Hell Hath No Fury like the Clipse scorned. Taking a cue from the title of their second album, Malice and Pusha T, a.k.a the Clipse, owned the stage Friday night at El Rey. Performing with the intensity of a group that's been riddled with label woes and release date debacles, the brothers Thornton ran through their album hits and mixtape heaters.

“Momma I'm so Sorry” set off their tirade, followed by the underground classic, “We Got It for Cheap,” referring to the title of the mixtape series they launched in 2005, Vol. 1 and Vol. 2 , when Jive Records wouldn't let their CD see the light of shelves. (For more details about their forced hiatus, visit www.clipseonline.com .)

“From VA to L.A.,” the Virginia Beach-bred duo repeated throughout the night. “We like how that sounds.” Both men were amped as they proceeded to “highlight the past, present and future” of the Clipse and their Re-Up Gang Records roster.

Next was the group's verse from Baby of Cash Money's club banger “What Happened to that Boy,” “Keys Open Doors” and “Cot Damn,” featuring Re-Up member Ab-Liva, who stuck around for his cameos on “Ride Around Shining” and “What's Up.” Another Re-Up ringer, Sandman came out for “Ain't Cha.”

Then, after riling fans up with “Chinese New Year,” “Wamp Wamp (What It Do)” sans Slim Thug and “Virginia,” the visibly heated Clipse vanished. What, I thought to myself, no “Grindin'” – the hit single from their Platinum-selling debut, Lord Willin' – or “Mr. Me Too” – Hell Hath No Fury's single?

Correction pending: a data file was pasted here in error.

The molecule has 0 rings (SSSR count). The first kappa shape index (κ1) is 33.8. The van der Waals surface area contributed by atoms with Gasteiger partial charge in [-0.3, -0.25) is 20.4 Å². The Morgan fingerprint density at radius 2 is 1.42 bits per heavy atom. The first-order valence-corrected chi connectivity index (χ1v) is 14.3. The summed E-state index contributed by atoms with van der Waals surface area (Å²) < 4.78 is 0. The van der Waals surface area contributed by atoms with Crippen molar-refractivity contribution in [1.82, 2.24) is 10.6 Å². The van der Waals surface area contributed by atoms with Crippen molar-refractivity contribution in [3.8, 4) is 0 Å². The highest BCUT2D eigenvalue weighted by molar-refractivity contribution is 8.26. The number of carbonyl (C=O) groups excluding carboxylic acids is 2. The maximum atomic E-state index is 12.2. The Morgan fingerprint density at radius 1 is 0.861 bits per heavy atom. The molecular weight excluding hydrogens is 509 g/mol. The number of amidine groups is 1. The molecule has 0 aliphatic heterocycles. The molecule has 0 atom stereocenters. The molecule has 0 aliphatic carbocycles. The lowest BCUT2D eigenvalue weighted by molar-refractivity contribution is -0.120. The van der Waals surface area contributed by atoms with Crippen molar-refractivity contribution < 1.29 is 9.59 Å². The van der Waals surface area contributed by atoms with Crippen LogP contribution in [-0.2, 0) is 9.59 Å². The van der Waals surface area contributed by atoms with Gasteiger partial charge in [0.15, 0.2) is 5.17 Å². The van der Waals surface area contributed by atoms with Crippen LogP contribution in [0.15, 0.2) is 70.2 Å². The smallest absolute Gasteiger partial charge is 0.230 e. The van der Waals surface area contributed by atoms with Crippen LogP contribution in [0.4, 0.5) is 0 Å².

The crowd roared. They too knew this was not the end. “Who wants more?” the MC asked. “Let me hear you.” The crowd cheered crazily.

DJ No Doubt cued up “Grindin'” as Malice and Pusha T returned to sing along with the fans screaming out their lyrics. The finale: “Mr. Me Too.” I knew it.

The Clipse shot to fame in 2002, powered by the production of the Neptunes on their debut Lord Willin' . (The Neptunes factor alone has guaranteed them a well-rounded fan base, as evidence by those in attendance at El Rey.) Their latest hit stores in late 2006.

In between releases, they've been featured on projects by everyone from Diddy to Justin Timberlake and made their mark in the mixtape game. Despite label drama, the streets' favorite rappers have done well for themselves.

And contrary to the song title that played as the Clipse exited the stage, they aren't having “Nightmares” anymore.